Löhr, Alexander, born on 20-05-1885 in Turnu-Severin in the Kingdom of Romania, was the youngest child of Friedrich Johann Löhr and his wife Catherine, née Heimann. His father a Danube steamship captain, had served as a 2nd captain on a hospital ship in the Black Sea during the Russo-Turkish War. Here his father had met his mother, a Ukrainian nurse. She was the daughter of the Russian military doctor Mihail Alexandrovich Heimann from Odessa. After the war, they married in 1879 and moved to the Turnu-Severin in Romania. The marriage produced three sons, Friedrich born in 1880, Michael born in 1882, and Alexander in 1885. Due to his mother faith he belonged to the Eastern Orthodox Church. Alexander Löhr, just like his brothers, attended the Reichsdeutsche, Imperial German, Evangelic Volksschule, primary school, in Turnu-Severin. The brothers grew up speaking four languages which were German, Russian, French and Romanian. The various nationalities in the multinational state of Austria-Hungary and their particular family situation were the driving factors behind this. His father spoke little Russian and his mother barely German, the consequence was that the family language was French. His father was transferred to Vienna on business, where Löhr completed his elementary schooling. He then pursued a career in the Austro-Hungarian Navy, which was denied to him out of medical reasons. He then attended the Militär-Unterrealschule in Kaschau, in Slovakia, in January 1896 where he remained until 1900. Löhr transferred to the infantry cadet school at Temeswar, in Romania, in January 1900. Until 1903, he was prepared for military service under the influence of the subaltern. In 1903 he, age 18, was posted to Vienna where he attended Theresianische Militärakademie in the Burg Wiener Neustadt until 1906. Löhr, together with his two brothers, traveled to the Russian Empire, the Ottoman Empire, Greece and Egypt during the summer holidays. While visiting relatives in Odessa, he became witness to the mutiny on the Russian battleship Potemkin in late June 1905. He graduated from the military academy on 18-08-1906, the birthday of Franz Joseph I
, with an overall rating of “very good”. Franz Joseph I died old age 86, on 21-11-1916 in Vienna. On the same day Löhr was retired as a Leutnant and immediately volunteered for service in the Royal Hungarian Infantry Regiment. Nr. 85 “von Gaudernak” where he served as a platoon commander. Löhr served as Platoon Commander of a Pioneer battalion in the 85th Infantry Regiment of the Austro-Hungarian army in World War I. By 1921 Löhr had reached the rank of Lieutenant-Colonel. Between 1921 and 1934 he held many staff positions in the military, including Director of the Air Force in the Federal Armies Ministry. In 1934, he was made Commander of the small Austrian Air Force, a position which he held until the Anschluss in 1938. Löhr, who had been promoted to Major on 01-07-1920, was accepted into the newly created Austrian Bundesheer on 01-09-1920. On 15-03-1938, Löhr a Hitler fan from the beginning and who exhorted his men to join the Nazi Party, was transferred to the Luftwaffe where he became commander of the German Air Force in Austria. By then he had been promoted to Lieutenant-General. He was commander of Luftflotte 4 in the East from May 1939 until June 1942 and succeeded by Generalfeldmarschall Wolffram Freiherr von Richthofen. Luftflotte 4, at Löhr’s orders, carried out the bombing of Warsaw, Poland in September 1939 and of Belgrade, Yugoslavia in April 1941. Löhr had developed a plan to bomb Belgrad with incendiary bombs first, that the fires help the nightly second attack to find the targets. This costs thousands of people their lives. Through the high appreciated, merciless leading in these bombings, Löhr made fast career and was promoted to Generaloberst effective on 03-05-1941. Löhr commanded the 12th Army from 12-07-1942 through to December 1942 where he succeeded General der Pioniere, Walter Kuntze here with Fieldmarshal of the Infantry, Wilhelm List in English prison, died age 77, on 01-04-1960 in Detmold. Löhr lost his command to General der Panzertruppen Walter Wenck and was appointed the Wehrmacht Commander in Southeast Europe on 01-08-1942, and from 28-12-1942 this position was re-designated as Commander-in-Chief in southeast Europe. The forces under his command were also designated as Army Group E, and he was appointed as its commander. A member of Army Group E who later rose to prominence was Austrian president and United Nations General Secretary Kurt Waldheim, who served in the military administration of Thessaloniki . As Commander-in-Chief, Löhr controlled all subordinate commands in southeast Europe, including the Commanding General der Artillerie in Serbia, Paul Bader , the military commander in the Salonika-Aegean area, the military commander in southern Greece, the commander of Fortress Crete, the naval commander in the Aegean Sea, the German plenipotentiary general in the Independent State of Croatia, the Commanding General of German troops in the NDH, and the military attaché in Sofia, Bulgaria. Paul Bader died old age 87 on 28-02-1971 in Emmendingen. As Commander-in-Chief of Army Group E, Löhr oversaw the successful Dodecanese Campaign. The last Wehrmacht reports on 09-05-1945 say: Reports regarding the situation of the army groups Löhr, Lothar Rendulic and Ferinand Schörner are unavailable to the Oberkommando der Wehrmacht to this hour. Löhr surrendered on 09-05-1945 to Yugoslav Partisans at Topolšica, Slovenia, Yugoslavia.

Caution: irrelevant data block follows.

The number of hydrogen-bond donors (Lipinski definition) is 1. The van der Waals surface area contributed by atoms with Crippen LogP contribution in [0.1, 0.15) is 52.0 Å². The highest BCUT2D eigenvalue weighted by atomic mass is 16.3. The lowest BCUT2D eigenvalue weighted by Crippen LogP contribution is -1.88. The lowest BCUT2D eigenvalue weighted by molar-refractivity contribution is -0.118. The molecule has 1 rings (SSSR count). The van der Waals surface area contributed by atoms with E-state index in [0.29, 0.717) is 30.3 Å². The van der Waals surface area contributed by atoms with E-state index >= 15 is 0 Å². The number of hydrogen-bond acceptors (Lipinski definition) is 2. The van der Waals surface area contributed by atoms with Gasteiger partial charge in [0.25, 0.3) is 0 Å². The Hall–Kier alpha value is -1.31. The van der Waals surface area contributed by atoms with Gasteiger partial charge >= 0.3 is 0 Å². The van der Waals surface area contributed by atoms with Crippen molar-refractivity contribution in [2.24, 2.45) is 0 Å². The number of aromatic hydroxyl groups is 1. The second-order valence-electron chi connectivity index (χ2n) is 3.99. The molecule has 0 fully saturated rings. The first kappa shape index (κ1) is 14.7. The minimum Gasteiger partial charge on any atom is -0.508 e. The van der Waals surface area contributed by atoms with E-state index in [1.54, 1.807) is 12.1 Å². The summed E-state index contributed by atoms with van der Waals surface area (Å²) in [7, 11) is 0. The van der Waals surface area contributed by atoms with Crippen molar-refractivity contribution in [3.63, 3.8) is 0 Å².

Death and burial ground of Löhr, Alexander.
Alexander Löhr was imprisoned by the Yugoslavs from 15-05-1945 to 26-02-1947. He was found guilty of war crimes, and executed on 26-02-1947, age 61. Specifically, Löhr was executed by firing squad in Belgrade, Yugoslavia, for his role as the commander of the Luftwaffe units involved in the Bombing of Belgrade in 1941. Also sentenced to death and executed by hanging were the SS-Brigadeführer August Schmidhuber age 45 on 19-02-1947 and the Generals Johannes Hans Fortner, age 62, , Fritz Neidholdt age 52, , General der Gebirgstruppe, Ludwig Kübler and his brother Generalmajor, Josef Kübler, Adalbert Lonczar and Oberst Günther Tribukait. Bischof, Plasser and Stelzl-Marx state that Löhr’s role in the bombing of Belgrade is “hotly contested”. Some sources argue that he was not in a position to oppose Hitler. Others state that because he had been partly responsible for the firebombing of Warsaw in 1939, he was well aware of the likely results of such an attack on Belgrade, and could have resigned. It has been observed that his resignation would not have stopped the firebombing, but also that he displayed no civil courage later in the war, particularly when it came to the deportation of Jews. Alexander Löhr was buried somewhere in Belgrade or just thrown in the Danube river by the Partizans, but, very still honoured in Austria, There is very contested Remembrance stone in a chapel of the Stifts Church in the Mariahilfer Strasse no 24 in Vienna. Wolfgang Linke sent me the pictures.